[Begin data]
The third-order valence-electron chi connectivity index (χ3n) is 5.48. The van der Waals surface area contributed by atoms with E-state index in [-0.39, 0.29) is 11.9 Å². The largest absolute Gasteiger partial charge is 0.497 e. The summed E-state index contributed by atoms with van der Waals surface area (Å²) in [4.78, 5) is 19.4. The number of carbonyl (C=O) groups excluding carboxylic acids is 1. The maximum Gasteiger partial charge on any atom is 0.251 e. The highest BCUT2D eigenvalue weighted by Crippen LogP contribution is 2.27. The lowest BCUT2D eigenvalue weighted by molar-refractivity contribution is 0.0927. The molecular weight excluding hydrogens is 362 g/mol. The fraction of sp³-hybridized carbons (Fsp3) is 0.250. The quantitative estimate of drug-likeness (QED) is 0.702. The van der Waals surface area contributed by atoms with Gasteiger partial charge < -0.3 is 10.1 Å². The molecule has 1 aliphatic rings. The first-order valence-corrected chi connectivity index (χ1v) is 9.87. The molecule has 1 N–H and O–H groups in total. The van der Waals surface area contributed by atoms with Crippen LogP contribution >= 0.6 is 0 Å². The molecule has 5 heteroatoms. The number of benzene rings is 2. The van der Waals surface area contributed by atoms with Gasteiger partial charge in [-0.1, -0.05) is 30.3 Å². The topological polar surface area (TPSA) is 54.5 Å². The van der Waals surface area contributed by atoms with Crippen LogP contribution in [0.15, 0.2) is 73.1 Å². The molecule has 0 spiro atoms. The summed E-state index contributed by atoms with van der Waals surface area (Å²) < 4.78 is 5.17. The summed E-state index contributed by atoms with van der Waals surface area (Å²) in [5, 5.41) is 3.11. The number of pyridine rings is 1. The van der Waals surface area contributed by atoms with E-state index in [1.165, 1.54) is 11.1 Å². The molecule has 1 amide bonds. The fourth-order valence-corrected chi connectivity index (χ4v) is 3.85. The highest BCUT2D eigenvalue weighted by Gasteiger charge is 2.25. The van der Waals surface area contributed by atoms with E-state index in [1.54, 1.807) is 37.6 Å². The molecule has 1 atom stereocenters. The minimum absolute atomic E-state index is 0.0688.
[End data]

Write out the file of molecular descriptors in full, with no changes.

The third-order valence-electron chi connectivity index (χ3n) is 5.48. The van der Waals surface area contributed by atoms with E-state index in [-0.39, 0.29) is 11.9 Å². The largest absolute Gasteiger partial charge is 0.497 e. The summed E-state index contributed by atoms with van der Waals surface area (Å²) in [4.78, 5) is 19.4. The number of carbonyl (C=O) groups excluding carboxylic acids is 1. The maximum Gasteiger partial charge on any atom is 0.251 e. The highest BCUT2D eigenvalue weighted by Crippen LogP contribution is 2.27. The lowest BCUT2D eigenvalue weighted by molar-refractivity contribution is 0.0927. The molecular weight excluding hydrogens is 362 g/mol. The fraction of sp³-hybridized carbons (Fsp3) is 0.250. The quantitative estimate of drug-likeness (QED) is 0.702. The van der Waals surface area contributed by atoms with Gasteiger partial charge < -0.3 is 10.1 Å². The molecule has 1 aliphatic rings. The first-order valence-corrected chi connectivity index (χ1v) is 9.87. The molecule has 1 N–H and O–H groups in total. The van der Waals surface area contributed by atoms with Crippen LogP contribution >= 0.6 is 0 Å². The molecule has 5 heteroatoms. The number of benzene rings is 2. The van der Waals surface area contributed by atoms with Gasteiger partial charge in [-0.1, -0.05) is 30.3 Å². The topological polar surface area (TPSA) is 54.5 Å². The van der Waals surface area contributed by atoms with Crippen LogP contribution in [0.15, 0.2) is 73.1 Å². The molecule has 0 spiro atoms. The summed E-state index contributed by atoms with van der Waals surface area (Å²) < 4.78 is 5.17. The summed E-state index contributed by atoms with van der Waals surface area (Å²) in [5, 5.41) is 3.11. The number of pyridine rings is 1. The van der Waals surface area contributed by atoms with E-state index in [1.165, 1.54) is 11.1 Å². The molecule has 1 amide bonds. The fourth-order valence-corrected chi connectivity index (χ4v) is 3.85. The highest BCUT2D eigenvalue weighted by Gasteiger charge is 2.25. The van der Waals surface area contributed by atoms with E-state index in [1.54, 1.807) is 37.6 Å². The molecule has 1 atom stereocenters. The minimum absolute atomic E-state index is 0.0688.